The survey suggests small to medium-sized UK firms are far from being the Internet luddites they are often portrayed as. Three quarters of those surveyed said that they have an online presence while over half say they are already selling online and embracing e-commerce.
At Access Accounting we welcome the survey but we question how much it can be considered representative.
But David Hands of the Federation of Small Businesses questioned how much how much the survey can be considered representative.
‘Only a handful of our members have websites, so I would question whether these figures are correct. The smallest businesses are still well behind in the adoption of Internet technology.’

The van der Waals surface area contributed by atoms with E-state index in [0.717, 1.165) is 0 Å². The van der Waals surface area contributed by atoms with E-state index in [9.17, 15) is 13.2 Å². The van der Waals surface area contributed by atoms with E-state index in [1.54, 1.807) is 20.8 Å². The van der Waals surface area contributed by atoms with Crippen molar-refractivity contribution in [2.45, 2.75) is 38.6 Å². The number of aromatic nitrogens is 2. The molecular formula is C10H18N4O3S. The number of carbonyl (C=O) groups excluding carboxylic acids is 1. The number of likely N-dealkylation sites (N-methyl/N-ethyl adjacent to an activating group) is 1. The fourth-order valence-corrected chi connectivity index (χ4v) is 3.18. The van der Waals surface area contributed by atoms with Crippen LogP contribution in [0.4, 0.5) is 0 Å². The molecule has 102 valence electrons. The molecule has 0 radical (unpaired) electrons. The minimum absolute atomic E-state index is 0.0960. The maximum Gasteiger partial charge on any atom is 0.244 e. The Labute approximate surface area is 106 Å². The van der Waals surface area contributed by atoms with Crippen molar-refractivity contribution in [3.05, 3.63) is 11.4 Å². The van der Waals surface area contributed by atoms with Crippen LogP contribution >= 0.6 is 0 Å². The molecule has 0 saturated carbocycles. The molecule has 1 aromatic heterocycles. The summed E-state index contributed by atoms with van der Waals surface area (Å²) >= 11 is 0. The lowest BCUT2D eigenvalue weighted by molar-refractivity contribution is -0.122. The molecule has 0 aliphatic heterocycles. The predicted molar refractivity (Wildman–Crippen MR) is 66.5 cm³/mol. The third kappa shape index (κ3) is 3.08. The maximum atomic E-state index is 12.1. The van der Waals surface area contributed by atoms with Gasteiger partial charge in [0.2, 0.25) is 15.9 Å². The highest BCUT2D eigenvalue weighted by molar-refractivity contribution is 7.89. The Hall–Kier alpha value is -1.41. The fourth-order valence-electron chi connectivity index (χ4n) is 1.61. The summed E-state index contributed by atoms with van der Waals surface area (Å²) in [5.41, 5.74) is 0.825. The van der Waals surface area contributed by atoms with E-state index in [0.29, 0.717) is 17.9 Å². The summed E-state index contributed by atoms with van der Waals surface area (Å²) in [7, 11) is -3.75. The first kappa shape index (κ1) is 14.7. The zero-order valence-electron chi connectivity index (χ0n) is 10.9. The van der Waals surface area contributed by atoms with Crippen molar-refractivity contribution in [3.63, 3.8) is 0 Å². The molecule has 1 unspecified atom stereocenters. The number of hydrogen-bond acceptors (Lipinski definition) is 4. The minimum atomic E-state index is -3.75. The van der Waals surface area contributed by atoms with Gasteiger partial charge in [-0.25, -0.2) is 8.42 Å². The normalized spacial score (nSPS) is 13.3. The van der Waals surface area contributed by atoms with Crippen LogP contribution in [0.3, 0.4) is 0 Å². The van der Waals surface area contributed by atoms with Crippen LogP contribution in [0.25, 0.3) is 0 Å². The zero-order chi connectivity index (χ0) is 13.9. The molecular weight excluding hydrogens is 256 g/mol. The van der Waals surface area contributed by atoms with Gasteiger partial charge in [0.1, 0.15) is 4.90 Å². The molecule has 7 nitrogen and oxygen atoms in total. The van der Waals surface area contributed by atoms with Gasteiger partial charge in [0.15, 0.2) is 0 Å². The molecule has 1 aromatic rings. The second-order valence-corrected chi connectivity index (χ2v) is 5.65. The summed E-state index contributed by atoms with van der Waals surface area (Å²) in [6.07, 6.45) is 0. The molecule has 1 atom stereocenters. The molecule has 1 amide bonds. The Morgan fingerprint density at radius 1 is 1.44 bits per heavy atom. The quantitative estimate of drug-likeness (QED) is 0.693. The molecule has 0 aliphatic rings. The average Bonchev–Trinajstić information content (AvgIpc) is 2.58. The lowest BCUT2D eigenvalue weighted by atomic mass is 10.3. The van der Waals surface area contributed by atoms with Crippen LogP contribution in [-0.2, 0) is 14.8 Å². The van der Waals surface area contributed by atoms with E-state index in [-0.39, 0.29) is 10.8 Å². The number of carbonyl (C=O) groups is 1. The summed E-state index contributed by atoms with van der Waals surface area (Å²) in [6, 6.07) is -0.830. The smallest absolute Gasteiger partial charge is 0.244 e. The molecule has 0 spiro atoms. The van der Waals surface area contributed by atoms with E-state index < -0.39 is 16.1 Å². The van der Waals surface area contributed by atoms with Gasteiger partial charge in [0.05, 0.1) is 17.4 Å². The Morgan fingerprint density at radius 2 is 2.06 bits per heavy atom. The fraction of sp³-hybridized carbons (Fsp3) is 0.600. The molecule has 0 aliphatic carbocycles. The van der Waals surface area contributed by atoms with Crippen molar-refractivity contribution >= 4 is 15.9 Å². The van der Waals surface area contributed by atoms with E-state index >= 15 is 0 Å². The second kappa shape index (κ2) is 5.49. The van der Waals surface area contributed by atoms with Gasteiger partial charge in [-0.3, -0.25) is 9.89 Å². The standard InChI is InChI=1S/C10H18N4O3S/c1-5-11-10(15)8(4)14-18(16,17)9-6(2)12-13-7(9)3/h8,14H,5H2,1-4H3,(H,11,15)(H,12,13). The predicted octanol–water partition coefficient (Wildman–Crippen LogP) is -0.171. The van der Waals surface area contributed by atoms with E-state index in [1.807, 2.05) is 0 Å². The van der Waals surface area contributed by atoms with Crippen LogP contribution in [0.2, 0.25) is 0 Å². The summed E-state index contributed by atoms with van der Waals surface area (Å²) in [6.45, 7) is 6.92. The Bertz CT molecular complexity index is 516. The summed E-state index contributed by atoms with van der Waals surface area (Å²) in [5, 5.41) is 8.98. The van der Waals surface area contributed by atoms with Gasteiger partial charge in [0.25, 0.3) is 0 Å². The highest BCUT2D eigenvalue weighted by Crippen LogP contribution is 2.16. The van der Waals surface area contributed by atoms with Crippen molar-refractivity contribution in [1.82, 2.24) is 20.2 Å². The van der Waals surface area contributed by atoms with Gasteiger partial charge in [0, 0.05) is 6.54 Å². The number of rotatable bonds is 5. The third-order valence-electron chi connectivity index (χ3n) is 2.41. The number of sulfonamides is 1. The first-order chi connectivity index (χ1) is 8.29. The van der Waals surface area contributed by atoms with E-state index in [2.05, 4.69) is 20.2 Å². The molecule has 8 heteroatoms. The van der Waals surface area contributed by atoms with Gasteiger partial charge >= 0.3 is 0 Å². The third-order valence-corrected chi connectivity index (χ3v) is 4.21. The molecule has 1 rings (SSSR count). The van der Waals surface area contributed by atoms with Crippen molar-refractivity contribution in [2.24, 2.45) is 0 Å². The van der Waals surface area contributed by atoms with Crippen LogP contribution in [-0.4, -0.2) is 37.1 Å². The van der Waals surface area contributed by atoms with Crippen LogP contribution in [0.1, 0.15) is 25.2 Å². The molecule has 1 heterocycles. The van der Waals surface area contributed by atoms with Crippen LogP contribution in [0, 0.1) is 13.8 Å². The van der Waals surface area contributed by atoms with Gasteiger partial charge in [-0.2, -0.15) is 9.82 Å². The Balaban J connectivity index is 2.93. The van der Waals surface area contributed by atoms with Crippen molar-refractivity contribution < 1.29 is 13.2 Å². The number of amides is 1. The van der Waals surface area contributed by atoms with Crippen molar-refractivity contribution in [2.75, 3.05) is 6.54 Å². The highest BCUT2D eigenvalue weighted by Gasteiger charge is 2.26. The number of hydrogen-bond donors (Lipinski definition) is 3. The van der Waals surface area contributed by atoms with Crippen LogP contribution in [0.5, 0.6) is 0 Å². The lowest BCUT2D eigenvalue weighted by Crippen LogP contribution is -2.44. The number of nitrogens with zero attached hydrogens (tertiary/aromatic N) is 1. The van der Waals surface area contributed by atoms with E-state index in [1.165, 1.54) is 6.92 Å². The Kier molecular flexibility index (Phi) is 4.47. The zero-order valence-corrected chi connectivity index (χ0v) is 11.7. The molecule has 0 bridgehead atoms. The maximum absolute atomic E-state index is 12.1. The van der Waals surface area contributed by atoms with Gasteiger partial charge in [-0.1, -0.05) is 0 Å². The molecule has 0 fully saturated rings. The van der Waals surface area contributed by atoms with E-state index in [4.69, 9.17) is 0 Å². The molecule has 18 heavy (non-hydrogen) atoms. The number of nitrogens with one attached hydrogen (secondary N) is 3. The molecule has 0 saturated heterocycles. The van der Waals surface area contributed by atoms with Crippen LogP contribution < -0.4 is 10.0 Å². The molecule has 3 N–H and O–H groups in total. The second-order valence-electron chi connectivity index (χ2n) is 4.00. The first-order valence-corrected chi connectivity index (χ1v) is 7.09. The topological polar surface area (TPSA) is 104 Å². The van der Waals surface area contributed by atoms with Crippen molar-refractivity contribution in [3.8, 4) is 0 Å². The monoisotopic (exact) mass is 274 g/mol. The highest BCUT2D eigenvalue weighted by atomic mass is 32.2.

Less than one year ago, the Department of Trade and Industry showed SMEs lagging behind in the e-commerce uptake with only 15 % of businesses employing under 10 employees getting online.
General manager at software house Access Accounting Marcus Russell said: ‘If the figures are to be believed it seems there has been a leap in the number of businesses embracing e-commerce.’
The most encouraging part of the survey is that it revealed a majority of SMEs realise they must adapt or die. They see the Internet as an opportunity to win and retain customers, with factors such as cost savings and time savings driving online trading forward.
It is widely recognised that the biggest hurdle for SMEs to overcome if they wish to storm the net are those hardy perennials ? security and an IT skills shortage.
- Paul Wellings is head of media at Access Accounting.
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